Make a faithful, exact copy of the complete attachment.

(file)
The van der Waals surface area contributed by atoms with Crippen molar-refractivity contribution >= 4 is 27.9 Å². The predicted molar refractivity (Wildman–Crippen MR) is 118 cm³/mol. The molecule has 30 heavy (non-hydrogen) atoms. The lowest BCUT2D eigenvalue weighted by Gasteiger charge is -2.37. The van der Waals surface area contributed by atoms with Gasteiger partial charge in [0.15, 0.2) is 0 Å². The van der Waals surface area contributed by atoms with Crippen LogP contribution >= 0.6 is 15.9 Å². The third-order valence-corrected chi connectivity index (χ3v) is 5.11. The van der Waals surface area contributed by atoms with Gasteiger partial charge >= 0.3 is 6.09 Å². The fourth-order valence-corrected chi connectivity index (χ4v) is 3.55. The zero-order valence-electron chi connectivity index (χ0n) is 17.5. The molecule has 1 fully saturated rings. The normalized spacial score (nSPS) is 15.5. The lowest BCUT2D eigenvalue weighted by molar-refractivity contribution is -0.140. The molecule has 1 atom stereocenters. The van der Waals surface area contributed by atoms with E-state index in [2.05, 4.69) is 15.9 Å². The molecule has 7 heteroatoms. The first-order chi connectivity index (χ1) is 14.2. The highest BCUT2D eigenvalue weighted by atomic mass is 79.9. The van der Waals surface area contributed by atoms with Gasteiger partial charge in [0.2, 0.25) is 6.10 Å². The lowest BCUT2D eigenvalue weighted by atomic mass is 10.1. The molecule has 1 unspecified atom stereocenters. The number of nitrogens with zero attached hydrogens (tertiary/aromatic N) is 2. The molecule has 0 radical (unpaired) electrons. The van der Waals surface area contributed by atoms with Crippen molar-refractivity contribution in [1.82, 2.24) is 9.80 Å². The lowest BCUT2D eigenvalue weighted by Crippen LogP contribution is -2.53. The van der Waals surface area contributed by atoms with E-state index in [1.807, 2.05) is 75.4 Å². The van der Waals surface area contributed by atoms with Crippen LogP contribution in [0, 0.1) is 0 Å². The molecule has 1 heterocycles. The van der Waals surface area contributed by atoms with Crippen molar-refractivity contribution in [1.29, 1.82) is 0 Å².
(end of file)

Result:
The van der Waals surface area contributed by atoms with Crippen molar-refractivity contribution >= 4 is 27.9 Å². The predicted molar refractivity (Wildman–Crippen MR) is 118 cm³/mol. The molecule has 30 heavy (non-hydrogen) atoms. The lowest BCUT2D eigenvalue weighted by Gasteiger charge is -2.37. The van der Waals surface area contributed by atoms with Gasteiger partial charge in [0.15, 0.2) is 0 Å². The van der Waals surface area contributed by atoms with Crippen LogP contribution >= 0.6 is 15.9 Å². The third-order valence-corrected chi connectivity index (χ3v) is 5.11. The van der Waals surface area contributed by atoms with Gasteiger partial charge >= 0.3 is 6.09 Å². The fourth-order valence-corrected chi connectivity index (χ4v) is 3.55. The zero-order valence-electron chi connectivity index (χ0n) is 17.5. The molecule has 1 fully saturated rings. The normalized spacial score (nSPS) is 15.5. The lowest BCUT2D eigenvalue weighted by molar-refractivity contribution is -0.140. The molecule has 1 atom stereocenters. The van der Waals surface area contributed by atoms with E-state index in [2.05, 4.69) is 15.9 Å². The molecule has 7 heteroatoms. The first-order chi connectivity index (χ1) is 14.2. The highest BCUT2D eigenvalue weighted by atomic mass is 79.9. The van der Waals surface area contributed by atoms with Gasteiger partial charge in [0.2, 0.25) is 6.10 Å². The lowest BCUT2D eigenvalue weighted by atomic mass is 10.1. The molecule has 1 unspecified atom stereocenters. The number of nitrogens with zero attached hydrogens (tertiary/aromatic N) is 2. The molecule has 0 radical (unpaired) electrons. The van der Waals surface area contributed by atoms with Crippen molar-refractivity contribution in [1.82, 2.24) is 9.80 Å². The lowest BCUT2D eigenvalue weighted by Crippen LogP contribution is -2.53. The van der Waals surface area contributed by atoms with E-state index in [1.807, 2.05) is 75.4 Å². The van der Waals surface area contributed by atoms with Crippen LogP contribution in [0, 0.1) is 0 Å². The molecule has 1 heterocycles. The van der Waals surface area contributed by atoms with Crippen molar-refractivity contribution in [1.29, 1.82) is 0 Å².